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Lead Exposure Unhealthy at Any Level

Study finds declines in kids' IQ even at amounts now considered safe

FRIDAY, July 15, 2005 (HealthDay News) -- There's no safe level of lead in children's blood, according to an international study that found that children exposed to the toxin suffer substantial intellectual impairments, even at exposures far below levels currently considered harmful.

"The study indicates there is no threshold for the adverse consequences of children's exposure to lead," study lead author Dr. Bruce Lanphear, director of the Children's Environmental Health Center at Cincinnati Children's Hospital Medical Center, said in a prepared statement.

"We found evidence of intellectual impairments among children with blood lead levels below 10 micrograms per deciliter, the level currently considered acceptable by the Centers for Disease Control and Prevention. The study indicates that the action level set by the CDC isn't adequate to protect children," Lanphear said.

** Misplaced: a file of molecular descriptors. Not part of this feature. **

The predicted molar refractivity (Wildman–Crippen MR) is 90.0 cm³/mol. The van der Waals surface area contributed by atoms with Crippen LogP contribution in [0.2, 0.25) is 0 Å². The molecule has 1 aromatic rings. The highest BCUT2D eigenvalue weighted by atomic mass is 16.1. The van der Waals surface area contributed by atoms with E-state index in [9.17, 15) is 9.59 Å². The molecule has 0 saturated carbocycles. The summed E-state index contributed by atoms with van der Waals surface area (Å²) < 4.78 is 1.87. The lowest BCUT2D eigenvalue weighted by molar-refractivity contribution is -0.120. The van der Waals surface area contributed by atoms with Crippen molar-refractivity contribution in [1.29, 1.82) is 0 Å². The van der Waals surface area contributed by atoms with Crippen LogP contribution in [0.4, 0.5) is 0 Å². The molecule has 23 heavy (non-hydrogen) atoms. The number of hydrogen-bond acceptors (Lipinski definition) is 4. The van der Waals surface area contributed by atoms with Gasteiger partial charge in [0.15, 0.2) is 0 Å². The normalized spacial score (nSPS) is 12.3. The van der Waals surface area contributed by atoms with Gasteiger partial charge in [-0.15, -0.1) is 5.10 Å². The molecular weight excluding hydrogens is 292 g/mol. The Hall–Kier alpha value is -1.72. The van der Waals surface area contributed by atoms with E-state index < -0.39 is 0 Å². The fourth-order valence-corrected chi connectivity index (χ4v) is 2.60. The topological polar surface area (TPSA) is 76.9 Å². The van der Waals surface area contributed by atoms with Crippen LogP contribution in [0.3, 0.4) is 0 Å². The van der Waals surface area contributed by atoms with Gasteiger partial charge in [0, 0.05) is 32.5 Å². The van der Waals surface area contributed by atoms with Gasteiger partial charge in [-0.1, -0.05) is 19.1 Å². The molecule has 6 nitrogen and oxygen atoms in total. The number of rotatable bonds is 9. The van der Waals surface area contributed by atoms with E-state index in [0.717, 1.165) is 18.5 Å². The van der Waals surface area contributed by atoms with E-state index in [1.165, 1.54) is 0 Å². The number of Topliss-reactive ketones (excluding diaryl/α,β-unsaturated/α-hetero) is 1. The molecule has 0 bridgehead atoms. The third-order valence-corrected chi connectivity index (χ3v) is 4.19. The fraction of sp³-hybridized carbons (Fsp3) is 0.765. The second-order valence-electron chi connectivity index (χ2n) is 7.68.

The researchers analyzed data from 1,333 children around the world tracked from birth or infancy until they were 5 to 10 years old.

Of the children in the study, 244 had blood lead levels of 10 micrograms per deciliter or less, while 103 children had blood lead levels of 7.5 micrograms per deciliter or less.

Lanphear's team also found that intellectual impairments caused by low levels of lead exposure are proportionally greater than those found in children with higher levels of lead in their blood.

For example, at the 10-microgram exposure level, the researchers estimate that children lost an average 3.9 IQ points compared to children with exposures of 2.4 micrograms. Raising exposure from 10 micrograms to 20 caused another 1.9-point drop in IQ, while the increase from 20 micrograms to 30 micrograms led to another 1.1-point decline.

The study concluded that even environmental lead exposure in children with blood lead levels below 7.5 is associated with intellectual impairments.

"The results of this pooled analysis underscore the increasing importance of primary prevention of childhood lead exposure," Lanphear said. "Collectively, this international analysis and other data provide sufficient evidence to eliminate childhood lead exposure by banning all nonessential uses of lead and further reducing the allowable levels of lead in air emissions, house dust, soil, water and consumer products."

The study appears in the July issue of the journal Environmental Health Perspectives.

More information

The American Medical Association has more about lead exposure.

SOURCE: Cincinnati Children's Hospital, news release, July 5, 2005
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